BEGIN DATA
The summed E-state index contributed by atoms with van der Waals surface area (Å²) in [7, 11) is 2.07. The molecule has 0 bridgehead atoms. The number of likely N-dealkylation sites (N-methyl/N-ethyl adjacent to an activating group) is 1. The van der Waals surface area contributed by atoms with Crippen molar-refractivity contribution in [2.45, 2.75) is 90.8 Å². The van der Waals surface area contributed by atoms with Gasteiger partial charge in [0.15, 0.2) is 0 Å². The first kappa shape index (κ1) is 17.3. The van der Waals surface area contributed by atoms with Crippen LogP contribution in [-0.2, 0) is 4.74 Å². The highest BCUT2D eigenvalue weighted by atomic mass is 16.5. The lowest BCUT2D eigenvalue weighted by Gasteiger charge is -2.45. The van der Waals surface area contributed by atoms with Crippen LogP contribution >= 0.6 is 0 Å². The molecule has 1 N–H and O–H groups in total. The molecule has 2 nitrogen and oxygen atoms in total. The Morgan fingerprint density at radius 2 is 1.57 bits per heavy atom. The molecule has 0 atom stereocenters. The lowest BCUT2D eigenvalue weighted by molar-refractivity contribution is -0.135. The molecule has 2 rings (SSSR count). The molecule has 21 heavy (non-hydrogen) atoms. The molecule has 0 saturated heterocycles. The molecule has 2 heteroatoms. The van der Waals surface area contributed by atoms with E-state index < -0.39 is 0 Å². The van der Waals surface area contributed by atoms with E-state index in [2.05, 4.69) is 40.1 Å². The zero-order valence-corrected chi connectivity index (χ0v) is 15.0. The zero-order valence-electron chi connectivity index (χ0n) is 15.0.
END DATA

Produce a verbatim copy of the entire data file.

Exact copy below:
The summed E-state index contributed by atoms with van der Waals surface area (Å²) in [7, 11) is 2.07. The molecule has 0 bridgehead atoms. The number of likely N-dealkylation sites (N-methyl/N-ethyl adjacent to an activating group) is 1. The van der Waals surface area contributed by atoms with Crippen molar-refractivity contribution in [2.45, 2.75) is 90.8 Å². The van der Waals surface area contributed by atoms with Gasteiger partial charge in [0.15, 0.2) is 0 Å². The first kappa shape index (κ1) is 17.3. The van der Waals surface area contributed by atoms with Crippen LogP contribution in [-0.2, 0) is 4.74 Å². The highest BCUT2D eigenvalue weighted by atomic mass is 16.5. The lowest BCUT2D eigenvalue weighted by Gasteiger charge is -2.45. The van der Waals surface area contributed by atoms with Crippen LogP contribution >= 0.6 is 0 Å². The molecule has 1 N–H and O–H groups in total. The molecule has 2 nitrogen and oxygen atoms in total. The Morgan fingerprint density at radius 2 is 1.57 bits per heavy atom. The molecule has 0 atom stereocenters. The lowest BCUT2D eigenvalue weighted by molar-refractivity contribution is -0.135. The molecule has 2 rings (SSSR count). The molecule has 21 heavy (non-hydrogen) atoms. The molecule has 0 saturated heterocycles. The molecule has 2 heteroatoms. The van der Waals surface area contributed by atoms with E-state index < -0.39 is 0 Å². The van der Waals surface area contributed by atoms with E-state index in [2.05, 4.69) is 40.1 Å². The zero-order valence-corrected chi connectivity index (χ0v) is 15.0. The zero-order valence-electron chi connectivity index (χ0n) is 15.0.